The European Union yesterday scheduled talks with Russia to press for a speedy resolution of a dispute with Ukraine that has hit gas supplies to countries in eastern and southern Europe facing freezing temperatures.
Russian gas monopoly Gazprom cut off gas supplies to Ukraine on Jan 1 in a dispute over debts and pricing that shows no sign of ending.
The move has worried European countries, which get one fifth of their gas through pipelines that cross Ukraine.
An EU fact-finding mission will meet Gazprom officials today, although there was no immediate danger to EU consumers from the dispute, an EU Commission spokesman said.
The Commission said the meeting would be in a European capital but the venue had not been confirmed.
"Since we are the main market for Russian gas ... we have an obvious interest in applying pressure on these parties to reach as soon as possible an agreement which is definitive," Johannes Laitenberger said.
Disruptions to gas supplies that had already hit Turkey, Poland, Romania, Bulgaria and Hungary spread to Croatia and Greece yesterday, energy firms said.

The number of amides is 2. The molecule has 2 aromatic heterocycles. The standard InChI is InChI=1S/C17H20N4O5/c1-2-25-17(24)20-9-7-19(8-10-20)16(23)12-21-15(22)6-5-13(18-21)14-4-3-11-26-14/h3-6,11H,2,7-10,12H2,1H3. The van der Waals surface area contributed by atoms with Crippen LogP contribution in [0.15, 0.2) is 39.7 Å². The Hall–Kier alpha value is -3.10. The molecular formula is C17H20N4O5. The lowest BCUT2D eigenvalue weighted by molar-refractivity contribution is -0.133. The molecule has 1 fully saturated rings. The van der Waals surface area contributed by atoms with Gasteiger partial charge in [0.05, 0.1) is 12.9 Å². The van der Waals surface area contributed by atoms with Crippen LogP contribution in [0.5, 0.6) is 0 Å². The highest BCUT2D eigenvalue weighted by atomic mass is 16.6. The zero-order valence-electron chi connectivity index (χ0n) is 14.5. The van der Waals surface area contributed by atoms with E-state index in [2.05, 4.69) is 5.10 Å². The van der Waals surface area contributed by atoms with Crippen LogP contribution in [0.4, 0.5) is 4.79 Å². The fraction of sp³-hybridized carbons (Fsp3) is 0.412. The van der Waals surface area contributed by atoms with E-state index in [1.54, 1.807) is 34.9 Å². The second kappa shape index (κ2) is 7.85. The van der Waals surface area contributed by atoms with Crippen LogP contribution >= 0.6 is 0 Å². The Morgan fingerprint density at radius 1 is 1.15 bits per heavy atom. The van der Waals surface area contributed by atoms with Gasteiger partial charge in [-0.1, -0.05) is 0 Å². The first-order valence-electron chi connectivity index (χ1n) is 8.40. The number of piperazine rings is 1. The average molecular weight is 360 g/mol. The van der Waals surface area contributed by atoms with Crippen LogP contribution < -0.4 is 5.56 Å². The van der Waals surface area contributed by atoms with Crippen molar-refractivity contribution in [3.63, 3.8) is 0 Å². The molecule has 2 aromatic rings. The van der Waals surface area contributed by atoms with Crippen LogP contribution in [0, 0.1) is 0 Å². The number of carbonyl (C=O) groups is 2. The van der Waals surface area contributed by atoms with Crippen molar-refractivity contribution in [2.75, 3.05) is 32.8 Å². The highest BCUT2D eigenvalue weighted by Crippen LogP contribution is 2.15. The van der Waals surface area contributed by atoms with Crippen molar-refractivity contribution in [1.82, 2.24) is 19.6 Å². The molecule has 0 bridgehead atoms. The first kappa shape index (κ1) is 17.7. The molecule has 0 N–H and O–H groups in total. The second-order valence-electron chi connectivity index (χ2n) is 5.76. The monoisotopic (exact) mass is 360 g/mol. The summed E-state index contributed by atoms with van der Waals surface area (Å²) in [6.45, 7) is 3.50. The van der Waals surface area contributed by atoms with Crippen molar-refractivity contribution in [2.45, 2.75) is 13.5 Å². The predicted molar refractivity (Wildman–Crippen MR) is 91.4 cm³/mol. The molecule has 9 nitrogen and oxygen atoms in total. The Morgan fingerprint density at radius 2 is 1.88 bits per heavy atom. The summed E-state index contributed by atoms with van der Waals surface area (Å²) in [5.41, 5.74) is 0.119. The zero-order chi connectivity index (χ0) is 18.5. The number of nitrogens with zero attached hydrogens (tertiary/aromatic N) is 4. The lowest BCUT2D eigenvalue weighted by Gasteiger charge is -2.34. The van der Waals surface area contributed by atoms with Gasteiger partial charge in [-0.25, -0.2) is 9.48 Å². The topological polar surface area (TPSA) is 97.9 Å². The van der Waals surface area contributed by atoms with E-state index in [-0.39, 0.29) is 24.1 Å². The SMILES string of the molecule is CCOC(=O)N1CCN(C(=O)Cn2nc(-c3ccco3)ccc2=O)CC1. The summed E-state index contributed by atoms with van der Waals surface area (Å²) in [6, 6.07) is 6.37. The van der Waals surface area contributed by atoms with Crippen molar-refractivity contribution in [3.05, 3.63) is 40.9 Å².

"We were informed today that we would receive only 4 million cubic meters of natural gas from Russia compared to our request for 6 million cubic meters, due to the dispute," an official at Greek gas operator DEPA said.
In the Czech Republic, holder of the EU's rotating presidency, gas supplies dropped at the weekend but were back to normal yesterday, the country's main supplier said.
Temperatures in the Bulgarian capital, Sofia, were minus 5 C yesterday while in Hungary they were minus 3 C.
The gas row, which mirrors a dispute three years ago that disrupted supplies to Europe via Ukraine, threatens Russian ties with the West already strained by Moscow's war in Georgia in August.
The Kremlin has long opposed Ukraine's ambition to join NATO and some Western policymakers see parallels between the Georgian conflict and Russia's treatment of Ukraine.
Gazprom's chief executive, Alexei Miller, would meet Russian Prime Minister Vladimir Putin later yesterday for talks on the dispute, a government spokeswoman said.
The EU has also called an emergency meeting of envoys later yesterday in Brussels.
State-controlled Gazprom has blamed Ukraine for siphoning off or blocking deliveries of gas equivalent to one-sixth of Russia's total supplies to Europe. It said it was pumping additional volumes to make up for the shortfall.